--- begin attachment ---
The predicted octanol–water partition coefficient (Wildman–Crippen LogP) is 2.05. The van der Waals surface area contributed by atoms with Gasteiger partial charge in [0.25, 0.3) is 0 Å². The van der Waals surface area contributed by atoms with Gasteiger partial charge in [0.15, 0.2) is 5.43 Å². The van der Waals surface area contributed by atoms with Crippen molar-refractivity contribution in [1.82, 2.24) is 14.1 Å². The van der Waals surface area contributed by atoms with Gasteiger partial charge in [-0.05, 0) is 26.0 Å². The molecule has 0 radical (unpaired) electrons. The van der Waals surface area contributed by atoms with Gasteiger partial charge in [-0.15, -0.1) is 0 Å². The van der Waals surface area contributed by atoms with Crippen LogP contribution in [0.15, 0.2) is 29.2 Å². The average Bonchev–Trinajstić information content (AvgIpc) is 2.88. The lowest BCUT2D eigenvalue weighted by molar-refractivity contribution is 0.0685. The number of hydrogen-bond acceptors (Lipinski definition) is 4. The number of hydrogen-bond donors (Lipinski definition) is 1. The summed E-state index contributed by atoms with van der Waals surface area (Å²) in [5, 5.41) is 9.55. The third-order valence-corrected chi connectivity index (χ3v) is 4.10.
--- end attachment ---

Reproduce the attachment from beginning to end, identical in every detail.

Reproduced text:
The predicted octanol–water partition coefficient (Wildman–Crippen LogP) is 2.05. The van der Waals surface area contributed by atoms with Gasteiger partial charge in [0.25, 0.3) is 0 Å². The van der Waals surface area contributed by atoms with Gasteiger partial charge in [0.15, 0.2) is 5.43 Å². The van der Waals surface area contributed by atoms with Crippen molar-refractivity contribution in [1.82, 2.24) is 14.1 Å². The van der Waals surface area contributed by atoms with Gasteiger partial charge in [-0.05, 0) is 26.0 Å². The molecule has 0 radical (unpaired) electrons. The van der Waals surface area contributed by atoms with Gasteiger partial charge in [-0.15, -0.1) is 0 Å². The van der Waals surface area contributed by atoms with Crippen LogP contribution in [0.15, 0.2) is 29.2 Å². The average Bonchev–Trinajstić information content (AvgIpc) is 2.88. The lowest BCUT2D eigenvalue weighted by molar-refractivity contribution is 0.0685. The number of hydrogen-bond acceptors (Lipinski definition) is 4. The number of hydrogen-bond donors (Lipinski definition) is 1. The summed E-state index contributed by atoms with van der Waals surface area (Å²) in [5, 5.41) is 9.55. The third-order valence-corrected chi connectivity index (χ3v) is 4.10.